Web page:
Dry needling may sound scary, but the reality is that it can be extremely effective. Dry needling is a professional technique primarily used by licensed physical therapists. Your physical therapist may recommend dry needling if you experience chronic muscle tightness or nerve entrapment symptoms. In addition, many physical therapy practices use dry needling to help ease pain and encourage blood flow to inflamed scar tissue. Studies have shown that dry needling techniques can ease scar tissue pain and inflammation.
Knowing the pros and cons of dry needling can help you decide whether it’s right for you.
What happens during a dry needling session?
During a dry needling session, a thin and sterile monofilament needle is inserted into your muscles or scar tissue. It is specifically pushed into your myofascial trigger points and surrounding tissue to reduce inflammation, relax tight muscles, and promote circulation. As the needles are placed in myofascial trigger points, the nearby muscles twitch in response. These spasms are what helps stiff muscles to loosen and blood flow to increase to the affected area.
Many people confuse dry needling with another practice known as acupuncture. While the two have similarities, they are not used for the same purpose and are not practiced by the same specialists. While acupuncture specialists rely on needling to promote balance, physical therapists use dry needling as a clinically proven way to relieve pain.
What does dry needling treat?
Your physical therapist can use dry needling to help treat a wide array of muscular conditions. Chronic pain patients can try dry needling to relieve their pain and fast-track healing. Some of the conditions that dry needling can treat include:
- Plantar fasciitis.
- Shoulder impingement.
- Headaches and migraines.
- Tennis elbow.
What are the pros of dry needling?
Dry needling has several medical benefits and can boost your healing after an injury. Some of the many benefits of dry needling include:
- Pain relief — Dry needling can relieve temporary and acute pain and can also ease chronic, long-term pain. By targeting trigger points, dry needles are able to increase range of motion and reduce discomfort.
- Accessibility — Since dry needles are tiny and thin, they can easily target specific injured areas, like around the hands and feet. The needles can reach areas of the body that other treatment options could not as easily target.
- Supplemental benefits — Dry needling can be combined with other physical therapy treatments for maximum relief. Those treatments may include joint mobilization and strengthening exercises.
- Minimal invasiveness — Dry needling is less invasive than many other treatments. It also does not involve injections or medications.
- Efficiency — Dry needling sessions typically last 30 minutes, and they do not require any special preparation prior to the appointment. Patients can leave the clinic as soon as their dry needling treatment ends, saving them time and energy.
- Faster recovery — Dry needling can speed up patients' recovery time from injury and increase their range of motion by promoting blood flow around injured tissue.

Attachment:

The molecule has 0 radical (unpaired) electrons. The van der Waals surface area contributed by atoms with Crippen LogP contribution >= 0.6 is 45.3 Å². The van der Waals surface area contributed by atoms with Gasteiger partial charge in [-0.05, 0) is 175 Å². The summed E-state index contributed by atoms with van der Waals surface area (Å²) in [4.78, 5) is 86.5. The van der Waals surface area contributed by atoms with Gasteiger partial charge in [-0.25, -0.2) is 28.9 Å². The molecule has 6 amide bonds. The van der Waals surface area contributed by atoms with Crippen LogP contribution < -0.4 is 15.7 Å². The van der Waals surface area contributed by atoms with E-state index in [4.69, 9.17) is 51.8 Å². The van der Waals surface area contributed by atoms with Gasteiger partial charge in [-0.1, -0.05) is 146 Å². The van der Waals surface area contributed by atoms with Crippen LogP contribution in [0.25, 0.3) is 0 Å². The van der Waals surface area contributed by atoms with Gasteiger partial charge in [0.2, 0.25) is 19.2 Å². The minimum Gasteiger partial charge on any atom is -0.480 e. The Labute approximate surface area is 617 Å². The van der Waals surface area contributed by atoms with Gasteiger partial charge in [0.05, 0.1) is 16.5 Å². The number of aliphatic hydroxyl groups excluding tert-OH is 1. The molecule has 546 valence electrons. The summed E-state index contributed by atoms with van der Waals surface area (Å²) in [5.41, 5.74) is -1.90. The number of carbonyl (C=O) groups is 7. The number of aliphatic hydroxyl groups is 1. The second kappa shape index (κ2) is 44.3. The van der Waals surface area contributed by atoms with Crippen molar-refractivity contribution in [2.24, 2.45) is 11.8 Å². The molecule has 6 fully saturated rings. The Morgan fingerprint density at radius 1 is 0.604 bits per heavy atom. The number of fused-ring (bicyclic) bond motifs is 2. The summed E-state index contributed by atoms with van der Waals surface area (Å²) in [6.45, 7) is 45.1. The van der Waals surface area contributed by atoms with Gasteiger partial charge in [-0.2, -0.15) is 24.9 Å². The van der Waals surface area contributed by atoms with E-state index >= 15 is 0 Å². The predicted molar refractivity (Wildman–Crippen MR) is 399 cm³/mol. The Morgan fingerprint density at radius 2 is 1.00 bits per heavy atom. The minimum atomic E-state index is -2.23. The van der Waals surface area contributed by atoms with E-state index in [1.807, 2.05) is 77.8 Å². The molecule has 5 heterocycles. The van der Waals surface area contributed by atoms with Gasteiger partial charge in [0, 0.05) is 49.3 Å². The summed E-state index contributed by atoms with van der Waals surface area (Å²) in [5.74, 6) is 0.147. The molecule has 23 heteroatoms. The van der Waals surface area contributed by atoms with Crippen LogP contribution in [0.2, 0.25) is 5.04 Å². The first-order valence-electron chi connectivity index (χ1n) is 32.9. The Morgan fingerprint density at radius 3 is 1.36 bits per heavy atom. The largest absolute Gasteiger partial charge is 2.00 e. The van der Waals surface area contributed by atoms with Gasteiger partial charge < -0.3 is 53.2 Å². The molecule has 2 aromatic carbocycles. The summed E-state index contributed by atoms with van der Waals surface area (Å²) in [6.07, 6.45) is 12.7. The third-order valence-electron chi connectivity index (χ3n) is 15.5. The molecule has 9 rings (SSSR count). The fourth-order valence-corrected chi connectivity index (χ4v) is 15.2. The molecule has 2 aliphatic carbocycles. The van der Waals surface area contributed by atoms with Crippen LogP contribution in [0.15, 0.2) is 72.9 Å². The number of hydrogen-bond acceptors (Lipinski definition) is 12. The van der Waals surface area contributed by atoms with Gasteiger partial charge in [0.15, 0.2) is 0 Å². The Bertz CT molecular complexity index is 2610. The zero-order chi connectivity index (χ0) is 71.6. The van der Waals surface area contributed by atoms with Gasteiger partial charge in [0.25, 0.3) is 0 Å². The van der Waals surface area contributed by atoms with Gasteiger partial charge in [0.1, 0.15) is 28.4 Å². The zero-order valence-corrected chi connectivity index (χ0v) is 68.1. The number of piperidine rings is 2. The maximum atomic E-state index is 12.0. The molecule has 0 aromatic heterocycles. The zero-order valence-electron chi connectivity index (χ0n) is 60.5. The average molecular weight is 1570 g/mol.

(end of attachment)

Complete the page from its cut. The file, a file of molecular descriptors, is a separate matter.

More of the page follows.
What are the cons of dry needling?
While the pros of dry needling are numerous, the cons of dry needling are fairly minimal. You can consider the following cons if you are thinking about beginning dry needling treatments:
- Dry needling can cause discomfort during sessions.
While dry needling isn’t particularly painful, it can cause minor discomfort in the moment. This can be especially true at the beginning of your treatment, when your muscles are tight and inflamed. As your muscles loosen throughout sessions, you may experience less discomfort.
- Dry needling can cause muscle soreness for about 24 hours after treatment.
Your muscles can feel sore after they are stimulated by dry needles. This can be completely normal and a sign that the dry needling treatments are successfully stimulating your muscles.
- Dry needling can cause bruising or swelling.
Sometimes, bruising or swelling can occur around the area in which the needles were placed. Whether you bruise after your dry needling session depends on your skin type and its sensitivity level. In any case, bruising is most often temporary.
- Dry needling can trigger allergic reactions.
If you have any allergies or sensitive skin, you should alert your physical therapist right away. Dry needling may cause your skin to become red or hot. Your therapist can work with you to decide whether to move forward with your dry needling treatment plan.
Alliance PTP is ready to help you find top-notch PT for dry needling
Are you curious as to what dry needling can do for you? At Alliance Physical Therapy Partners, we’re proudly bringing together physical therapy practices across the country to help people get the high-quality PT they need. Want to see a physical therapist in person? We can put you in touch with an Alliance PTP partner that’s close to you and that can help you find professional dry needling services.
Not keen on in-person PT sessions or not close to an Alliance PTP partner? No worries. We also offer effective and affordable virtual physical therapy through our Agile Virtual Physical Therapy platform.
Come find a physical therapist who can help you get the effective dry needling you need.